I was talking to my therapist the other day and she went back and watched videos of me around 15, and we were talking about the fine line I was walking, playing the role that everyone expected of me, and didn’t want me to grow out of, but at the same time trying to find a way to express myself. It’s something that I am still challenged with, to fully step into my sexuality. To be honest, my affair and Eddie was my real torch to everything. It was unconscious, but unconsciously chosen for a reason.
How have you seen the permissions we’ve allowed women in country music shift — or not shift — over time? You got a lot of pushback for crossing over to pop early on.
It’s so easy, especially for female artists now, to cross that line. Are there really any lines anymore? And what is country music? It can be all the things. And that’s one of the biggest changes I’ve seen within country music, that those lines are very blurry, if they’re even there at all anymore, which is great — seeing someone like Mickey Guyton come out and call out the things that pushed me away, whether consciously or unconsciously. To see people changing and shifting hopefully for the better and for the long haul, I feel like maybe there’s a place for me to be able to come back and create something [in country] one day. There was a real challenge for me with what was unspoken in the industry as a woman and as a creator, and where those boundaries were drawn. So I see that the box is becoming larger. The walls of country music are expanding. And I hope that’s for good and it doesn’t collapse back on itself.
We always look back at the Nineties as being a heyday for white women, with rose-colored glasses, because there were still so many barriers.
I did have a lot of say in, business-wise, what was being released as singles and what songs I was performing. But then I think back and it was always that I was having a say as long as it was what everybody else wanted. When I really started to expand and create in different ways, I fought a lot. There were a lot of heated phone calls that I was having at 16, 17 years old, fighting for my creativity. And yeah, there was this moment in time where a lot of women were being played on the radio, but there were a lot of freedoms I think we really didn’t have.
Do you see yourself making a traditional country record again?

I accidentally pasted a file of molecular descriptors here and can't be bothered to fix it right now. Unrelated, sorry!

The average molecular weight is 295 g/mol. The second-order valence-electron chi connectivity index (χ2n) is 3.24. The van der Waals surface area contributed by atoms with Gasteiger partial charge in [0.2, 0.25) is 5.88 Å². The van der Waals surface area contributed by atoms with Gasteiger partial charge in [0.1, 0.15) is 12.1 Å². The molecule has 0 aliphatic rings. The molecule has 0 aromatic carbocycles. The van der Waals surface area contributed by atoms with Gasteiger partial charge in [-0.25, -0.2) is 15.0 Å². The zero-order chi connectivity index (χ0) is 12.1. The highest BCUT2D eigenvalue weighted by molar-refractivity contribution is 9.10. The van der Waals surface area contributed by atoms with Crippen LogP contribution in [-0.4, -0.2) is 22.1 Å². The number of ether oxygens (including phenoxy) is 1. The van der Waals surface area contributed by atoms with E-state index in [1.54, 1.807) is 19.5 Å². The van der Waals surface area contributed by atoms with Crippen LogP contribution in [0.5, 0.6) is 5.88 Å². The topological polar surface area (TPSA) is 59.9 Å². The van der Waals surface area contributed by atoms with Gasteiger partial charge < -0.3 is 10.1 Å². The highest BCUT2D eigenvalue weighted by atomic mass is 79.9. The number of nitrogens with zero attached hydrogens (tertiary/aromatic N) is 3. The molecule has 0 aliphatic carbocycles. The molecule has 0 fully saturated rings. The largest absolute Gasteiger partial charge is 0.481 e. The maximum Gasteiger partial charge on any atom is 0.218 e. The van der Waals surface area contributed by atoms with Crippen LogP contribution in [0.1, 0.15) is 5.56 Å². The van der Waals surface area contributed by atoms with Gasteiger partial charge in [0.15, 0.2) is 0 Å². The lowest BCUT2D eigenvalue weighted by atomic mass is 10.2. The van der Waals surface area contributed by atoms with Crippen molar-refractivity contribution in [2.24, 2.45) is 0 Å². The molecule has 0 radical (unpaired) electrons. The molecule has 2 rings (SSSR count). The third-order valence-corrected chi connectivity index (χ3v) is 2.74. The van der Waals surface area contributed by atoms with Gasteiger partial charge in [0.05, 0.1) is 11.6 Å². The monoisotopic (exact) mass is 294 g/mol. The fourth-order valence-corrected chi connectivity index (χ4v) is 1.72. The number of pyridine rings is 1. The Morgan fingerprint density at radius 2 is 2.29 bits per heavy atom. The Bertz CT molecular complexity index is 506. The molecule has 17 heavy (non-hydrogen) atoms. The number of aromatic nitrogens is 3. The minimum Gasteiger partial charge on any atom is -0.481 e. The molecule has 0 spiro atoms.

I definitely see myself creating a pure country record at some point. Blue is such an iconic piece of work, a real sound that no one was doing at the time. I think there’s a real need for true country music to be celebrated and created, and I would like to think that I could serve it well at some point.
You have been dedicated to allyship work in the LGBTQ community, from very early in your career. How important has it been to you, especially now, to watch T.J. Osborne come out and the genre shift in some small, meaningful ways?
So important. My uncle passed away from AIDS when I was 11, and being from the South and seeing how ostracized he was, not only from society in general, but from our family. When he died, my dad was the only one who went to this funeral. It was just awful. I always wanted to give him a voice. I cry talking about it. It’s been really important for me to be very inclusive as an artist and a human being. I’m so happy that people are being more embraced in the conversation. And not just about LGBTQ, but also about racism and sexism and all the things that needed to be brought out into the open.
That brings up the lyrics of a new song you’re working on, “Spaceship,” that feels particularly potent when reflecting on your career: “I never felt like I belonged here/this world wasn’t quite ready for me.”
There’s a real truth to that. I’ve never really felt like I belonged anywhere. But I felt like I belonged everywhere at the same time.
[Marissa R. Moss is the author of WHERE HAVE ALL THE COWGIRLS GONE? forthcoming from Henry Holt & Company, Summer 2022.]